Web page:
Supporters Welcome Prison Farm Feasibility Study

June 8, 2016  KINGSTON, Ontario -- Prison farm supporters welcomed the announcement last week that the federal government will conduct a feasibility study on restoring the Kingston prison farms.

"We applaud that Public Safety Minister Ralph Goodale has included public processes in the feasibility study," said Dianne Dowling, a member of the Save Our Prison Farms (SOPF) organizing committee. "Members of the public will have the opportunity to contribute to an online survey and to attend a town hall meeting in Kingston."

"The feasibility study on restoring the prison farms will allow citizens, business leaders, and other interested stakeholders to share their visions for what the program could look like, and it will allow the Government to review the cost and efficacy of its reinstatement," according to a statement by MP Mark Gerretsen (Kingston and the Islands).

In 2010 the Conservative government ended the prison farm program at six minimum security prisons across Canada. Two of the six prison farms are located within the boundaries of Kingston, and hundreds of people in the Kingston area were involved in 2009 and 2010 in an effort to prevent the closure of the farms.

One of the prison farms in Kingston, Frontenac Institution, had a large dairy herd and several thousand laying hens. The farm provided milk and eggs to prisons in Ontario and donated eggs to the local food bank.

The other farm, at Pittsburgh Institution, has an abattoir serving beef farmers in the region who sell to the local market. The fields at that farm are rented to nearby farmers for crops and pasture.

"Many people said closing the prison farms didn't make sense," said Jeff Peters, also a member of the SOPF organizing committee. "The farms provided meaningful work experience and training, as well as rehabilitation and therapy. Prison staff told us that inmates who participated in the prison farm program were less likely than inmates overall to re-offend when they were released, so the program made our communities safer."

Upon release, inmates obtained employment in manufacturing, truck driving, heavy equipment operation and construction, as well as work related to agriculture.

"Many people said it was a good idea that inmates were contributing to the prison system by producing food for it," said Peters. "As well, the prison farm helped support farm service businesses in the area, which was good for farmers and the local community."

"Another important reason to save the prison farm program is to preserve the farmland," Dowling said. "The two prison farms in Kingston total about 1500 acres of some of the best farmland in our area. Without a prison farm program, the farmland could be at risk. Given the uncertain political, economic and climate situation of the world, every community needs to increase its ability to feed itself. Kingston needs that land to stay as farmland as a source of food security."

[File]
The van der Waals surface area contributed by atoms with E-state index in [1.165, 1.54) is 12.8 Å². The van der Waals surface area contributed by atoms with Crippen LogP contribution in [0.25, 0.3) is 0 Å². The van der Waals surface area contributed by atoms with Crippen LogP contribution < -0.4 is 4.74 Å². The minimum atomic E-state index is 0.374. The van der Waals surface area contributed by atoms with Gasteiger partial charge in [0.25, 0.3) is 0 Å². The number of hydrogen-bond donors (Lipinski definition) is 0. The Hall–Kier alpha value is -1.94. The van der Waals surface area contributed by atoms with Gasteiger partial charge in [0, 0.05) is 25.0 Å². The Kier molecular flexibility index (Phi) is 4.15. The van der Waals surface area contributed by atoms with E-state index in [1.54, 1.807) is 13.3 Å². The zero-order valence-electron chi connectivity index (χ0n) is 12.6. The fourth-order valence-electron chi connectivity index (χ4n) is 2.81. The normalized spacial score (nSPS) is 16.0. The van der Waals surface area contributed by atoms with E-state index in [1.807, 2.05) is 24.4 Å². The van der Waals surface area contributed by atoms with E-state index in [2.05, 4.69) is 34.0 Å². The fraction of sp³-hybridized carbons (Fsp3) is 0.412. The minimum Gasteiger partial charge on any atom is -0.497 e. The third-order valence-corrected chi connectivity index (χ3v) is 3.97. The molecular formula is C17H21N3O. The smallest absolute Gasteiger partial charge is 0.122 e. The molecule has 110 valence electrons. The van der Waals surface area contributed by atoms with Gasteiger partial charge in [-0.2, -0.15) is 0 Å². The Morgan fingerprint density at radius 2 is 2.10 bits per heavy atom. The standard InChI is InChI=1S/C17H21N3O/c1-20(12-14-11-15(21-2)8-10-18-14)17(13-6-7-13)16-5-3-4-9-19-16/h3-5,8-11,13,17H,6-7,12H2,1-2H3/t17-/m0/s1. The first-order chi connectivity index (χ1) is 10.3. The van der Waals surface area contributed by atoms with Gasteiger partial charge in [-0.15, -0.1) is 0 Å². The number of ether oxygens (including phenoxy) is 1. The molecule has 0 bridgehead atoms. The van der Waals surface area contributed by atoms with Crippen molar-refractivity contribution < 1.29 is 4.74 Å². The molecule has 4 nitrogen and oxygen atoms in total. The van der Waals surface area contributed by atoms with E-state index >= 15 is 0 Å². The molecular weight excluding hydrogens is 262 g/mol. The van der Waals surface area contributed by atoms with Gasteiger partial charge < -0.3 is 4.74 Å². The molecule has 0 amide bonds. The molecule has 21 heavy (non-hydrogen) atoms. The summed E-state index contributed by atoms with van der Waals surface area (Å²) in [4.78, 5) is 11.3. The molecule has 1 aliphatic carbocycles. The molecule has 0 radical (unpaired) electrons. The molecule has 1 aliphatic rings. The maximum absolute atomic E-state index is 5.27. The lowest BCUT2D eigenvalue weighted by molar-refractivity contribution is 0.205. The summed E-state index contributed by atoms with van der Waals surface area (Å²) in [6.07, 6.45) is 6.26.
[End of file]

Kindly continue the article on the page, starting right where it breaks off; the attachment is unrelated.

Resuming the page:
In August 2010, when the dairy herd at Frontenac Institution was removed from the farm to be sold, prison farm supporters formed the Pen Farm Herd Co-op and raised $30,000 in a week through $300 shares. The co-op bought 23 cattle from the prison herd and has been "fostering" the cattle at area farms since then. The herd now numbers just over 30 cattle.

"Both the Liberal and New Democratic parties supported saving the prison farms, and committed to restoring the farms if they were elected to government," said Peters. "So we bought some of the cattle, with the plan to sell the cattle back to Corrections Canada when the program is restored."

"Another sign of the determination of our supporters is the weekly vigil," said Peters. "Every Monday night since the cattle were removed, vigil-keepers have been at the entrance to Frontenac Institution, to remind the government and the public that closing the prison farms was a mistake that can be corrected."
 
Dowling and Peters are members of the board of directors of the co-op, and also members of the National Farmers Union.

"During the campaign, there were about a dozen people on the organizing committee, and hundreds of people participating in advocating to save the prison farms," said Dowling. "The SOPF committee persevered because the supporters persevered, and contributed their energy and resources to the campaign. We thank them for their support, and we thank our Kingston and the Islands MPs, Ted Hsu and Mark Gerretsen, for their work in advocating for the prison farms."

The link for the online survey is http://www.csc-scc.gc.ca/consult/index-en.shtml The survey will be online until August 4.

"Anyone in Canada is able to complete the survey," Dowling said. "Please submit your ideas about the value of the prison farm program and how it can contribute to good corrections and to the community.

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For more information:
Dianne Dowling, 613-546-0869 or dowling@kos.net
Jeff Peters 613-353-2403 or orbitval@kingston.net